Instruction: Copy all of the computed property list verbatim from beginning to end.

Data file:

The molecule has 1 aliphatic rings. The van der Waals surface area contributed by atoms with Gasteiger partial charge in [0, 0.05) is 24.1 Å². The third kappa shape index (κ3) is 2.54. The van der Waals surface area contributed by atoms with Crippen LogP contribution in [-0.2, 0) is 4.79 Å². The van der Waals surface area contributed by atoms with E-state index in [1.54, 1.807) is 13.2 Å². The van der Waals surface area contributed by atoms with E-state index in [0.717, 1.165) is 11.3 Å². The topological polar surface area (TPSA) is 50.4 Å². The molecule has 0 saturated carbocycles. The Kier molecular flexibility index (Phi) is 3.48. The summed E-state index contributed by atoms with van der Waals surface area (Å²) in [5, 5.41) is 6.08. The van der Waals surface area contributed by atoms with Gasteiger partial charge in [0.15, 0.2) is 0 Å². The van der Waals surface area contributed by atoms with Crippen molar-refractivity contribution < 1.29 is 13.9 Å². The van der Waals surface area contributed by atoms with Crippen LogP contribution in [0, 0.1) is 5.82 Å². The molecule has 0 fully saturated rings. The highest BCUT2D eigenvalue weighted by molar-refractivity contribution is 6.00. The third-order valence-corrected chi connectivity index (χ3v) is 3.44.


The molecule has 1 aliphatic rings. The van der Waals surface area contributed by atoms with Gasteiger partial charge in [0, 0.05) is 24.1 Å². The third kappa shape index (κ3) is 2.54. The van der Waals surface area contributed by atoms with Crippen LogP contribution in [-0.2, 0) is 4.79 Å². The van der Waals surface area contributed by atoms with E-state index in [1.54, 1.807) is 13.2 Å². The van der Waals surface area contributed by atoms with E-state index in [0.717, 1.165) is 11.3 Å². The topological polar surface area (TPSA) is 50.4 Å². The molecule has 0 saturated carbocycles. The Kier molecular flexibility index (Phi) is 3.48. The summed E-state index contributed by atoms with van der Waals surface area (Å²) in [5, 5.41) is 6.08. The van der Waals surface area contributed by atoms with Gasteiger partial charge in [0.15, 0.2) is 0 Å². The van der Waals surface area contributed by atoms with Crippen molar-refractivity contribution < 1.29 is 13.9 Å². The van der Waals surface area contributed by atoms with Crippen LogP contribution in [0, 0.1) is 5.82 Å². The molecule has 0 fully saturated rings. The highest BCUT2D eigenvalue weighted by molar-refractivity contribution is 6.00. The third-order valence-corrected chi connectivity index (χ3v) is 3.44.